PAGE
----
gaze vs stare what difference

what is difference between gaze and stare

English

Etymology

Akin to Swedish dialectal gasa and Gothic ???????????????????????????????? (usgasjan, to terrify).

Pronunciation

  • IPA(key): /ɡeɪz/
  • Rhymes: -eɪz
  • Homophone: gays

Verb

gaze (third-person singular simple present gazes, present participle gazing, simple past and past participle gazed)

  1. (intransitive) To stare intently or earnestly.
    • 1922, James Joyce, Ulysses Chapter 13
      Gerty MacDowell who was seated near her companions, lost in thought, gazing far away into the distance was, in very truth, as fair a specimen of winsome Irish girlhood as one could wish to see.
    They gazed at the stars for hours.
    In fact, for Antonioni this gazing is probably the most fundamental of all cognitive activities … (from Thinking in the Absence of Image)
    • Why stand ye gazing up into heaven?
  2. (transitive, poetic) To stare at.

Synonyms

  • gape, stare, look

Troponyms

  • (to stare intently): ogle

Derived terms

  • at gaze
  • begaze
  • foregaze
  • gazer

Translations

Noun

gaze (plural gazes)

  1. A fixed look; a look of eagerness, wonder, or admiration; a continued look of attention.
  2. (archaic) The object gazed on.
    (Can we find and add a quotation of Edmund Spenser to this entry?)
  3. (psychoanalysis) In Lacanian psychoanalysis, the relationship of the subject with the desire to look and awareness that one can be viewed.
    • 2003, Amelia Jones, The feminism and visual culture reader, p.35:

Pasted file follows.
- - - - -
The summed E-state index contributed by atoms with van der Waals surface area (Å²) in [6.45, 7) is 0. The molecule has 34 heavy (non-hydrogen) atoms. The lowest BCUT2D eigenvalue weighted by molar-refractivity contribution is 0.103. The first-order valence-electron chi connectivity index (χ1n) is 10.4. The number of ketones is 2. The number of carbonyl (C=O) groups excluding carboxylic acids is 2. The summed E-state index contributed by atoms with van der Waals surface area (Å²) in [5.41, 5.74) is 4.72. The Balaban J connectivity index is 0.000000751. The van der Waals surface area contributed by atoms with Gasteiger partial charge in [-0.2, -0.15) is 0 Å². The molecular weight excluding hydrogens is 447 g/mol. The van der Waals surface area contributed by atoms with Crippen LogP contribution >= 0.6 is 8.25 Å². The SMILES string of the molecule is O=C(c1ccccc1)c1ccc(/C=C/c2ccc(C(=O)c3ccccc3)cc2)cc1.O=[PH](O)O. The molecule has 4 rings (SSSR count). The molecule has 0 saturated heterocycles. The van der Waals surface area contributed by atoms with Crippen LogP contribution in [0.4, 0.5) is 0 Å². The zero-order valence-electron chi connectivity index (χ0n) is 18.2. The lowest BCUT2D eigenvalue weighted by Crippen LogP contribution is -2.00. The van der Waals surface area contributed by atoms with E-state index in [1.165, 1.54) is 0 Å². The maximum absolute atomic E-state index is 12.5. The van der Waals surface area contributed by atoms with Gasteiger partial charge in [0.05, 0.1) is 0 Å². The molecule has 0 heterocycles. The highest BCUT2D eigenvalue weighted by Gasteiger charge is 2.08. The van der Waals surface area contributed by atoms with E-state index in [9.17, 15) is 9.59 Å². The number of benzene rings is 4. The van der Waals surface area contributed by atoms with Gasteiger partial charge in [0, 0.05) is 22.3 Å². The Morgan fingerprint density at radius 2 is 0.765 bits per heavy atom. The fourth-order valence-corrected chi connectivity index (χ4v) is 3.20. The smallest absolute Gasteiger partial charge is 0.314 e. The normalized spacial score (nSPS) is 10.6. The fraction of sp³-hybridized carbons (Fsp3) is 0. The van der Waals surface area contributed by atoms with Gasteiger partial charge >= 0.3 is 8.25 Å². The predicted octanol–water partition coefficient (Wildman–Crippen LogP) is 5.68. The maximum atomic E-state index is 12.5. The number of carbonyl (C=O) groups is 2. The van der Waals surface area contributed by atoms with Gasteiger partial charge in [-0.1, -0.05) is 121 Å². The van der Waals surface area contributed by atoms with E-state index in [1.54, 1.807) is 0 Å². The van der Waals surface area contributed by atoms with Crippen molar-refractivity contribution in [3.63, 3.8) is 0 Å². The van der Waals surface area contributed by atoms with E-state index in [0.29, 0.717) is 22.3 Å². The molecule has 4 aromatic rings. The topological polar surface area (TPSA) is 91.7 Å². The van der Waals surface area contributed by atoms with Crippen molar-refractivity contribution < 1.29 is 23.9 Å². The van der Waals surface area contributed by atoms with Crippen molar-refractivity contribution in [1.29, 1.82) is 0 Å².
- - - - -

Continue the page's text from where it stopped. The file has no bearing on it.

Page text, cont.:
She counters the tendency to focus on critical strategies of resisting the male gaze, raising the issue of the female spectator.

Derived terms

  • foregaze
  • male gaze
  • white gaze

Translations

References


French

Pronunciation

  • IPA(key): /ɡɑz/
  • Homophones: gaz, gazes, gazent

Etymology 1

From Arabic قَزّ(qazz, silk) (pronounced in the dialects with /ɡ/), less likely from غَزَّة(ḡazza, Gaza), a city associated with silk production.

Noun

gaze f (plural gazes)

  1. gauze

Etymology 2

Verb

gaze

  1. first-person singular present indicative of gazer
  2. third-person singular present indicative of gazer
  3. first-person singular present subjunctive of gazer
  4. third-person singular present subjunctive of gazer
  5. second-person singular imperative of gazer

Further reading

  • “gaze” in Trésor de la langue française informatisé (The Digitized Treasury of the French Language).

Portuguese

Pronunciation

  • Hyphenation: ga‧ze
  • Rhymes: -azi, -azɨ

Noun

gaze f (plural gazes)

  1. gauze (thin fabric with open weave)
  2. gauze (cotton fabric used as surgical dressing)

Romanian

Pronunciation

  • IPA(key): [ˈɡaze]

Noun

gaze n

  1. indefinite plural of gaz


English

Pronunciation

  • (General American) IPA(key): /stɛəɹ/
  • (Received Pronunciation) IPA(key): /stɛə(ɹ)/
  • Rhymes: -ɛə(ɹ)
  • Homophone: stair

Etymology 1

From Middle English staren, from Old English starian (to stare), from Proto-Germanic *starjaną, *starāną (to be fixed, be rigid), from Proto-Indo-European *ster-. Cognate with Dutch staren (to stare), German starren (to stare), Norwegian stare (to stare), German starr (stiff). More at start.

Verb

stare (third-person singular simple present stares, present participle staring, simple past and past participle stared)

  1. (intransitive, construed with at) To look fixedly (at something).
    Synonyms: see Thesaurus:stare
    • A great bargain also had been the excellent Axminster carpet which covered the floor; as, again, the arm-chair in which Bunting now sat forward, staring into the dull, small fire. In fact, that arm-chair had been an extravagance of Mrs. Bunting. She had wanted her husband to be comfortable after the day’s work was done, and she had paid thirty-seven shillings for the chair.
  2. (transitive) To influence in some way by looking fixedly.
    to stare a timid person into submission
  3. (intransitive) To be very conspicuous on account of size, prominence, colour, or brilliancy.
  4. (intransitive, obsolete) To stand out; to project; to bristle.
    • 1707, John Mortimer, The whole Art of Husbandry, in the way of Managing and Improving of Land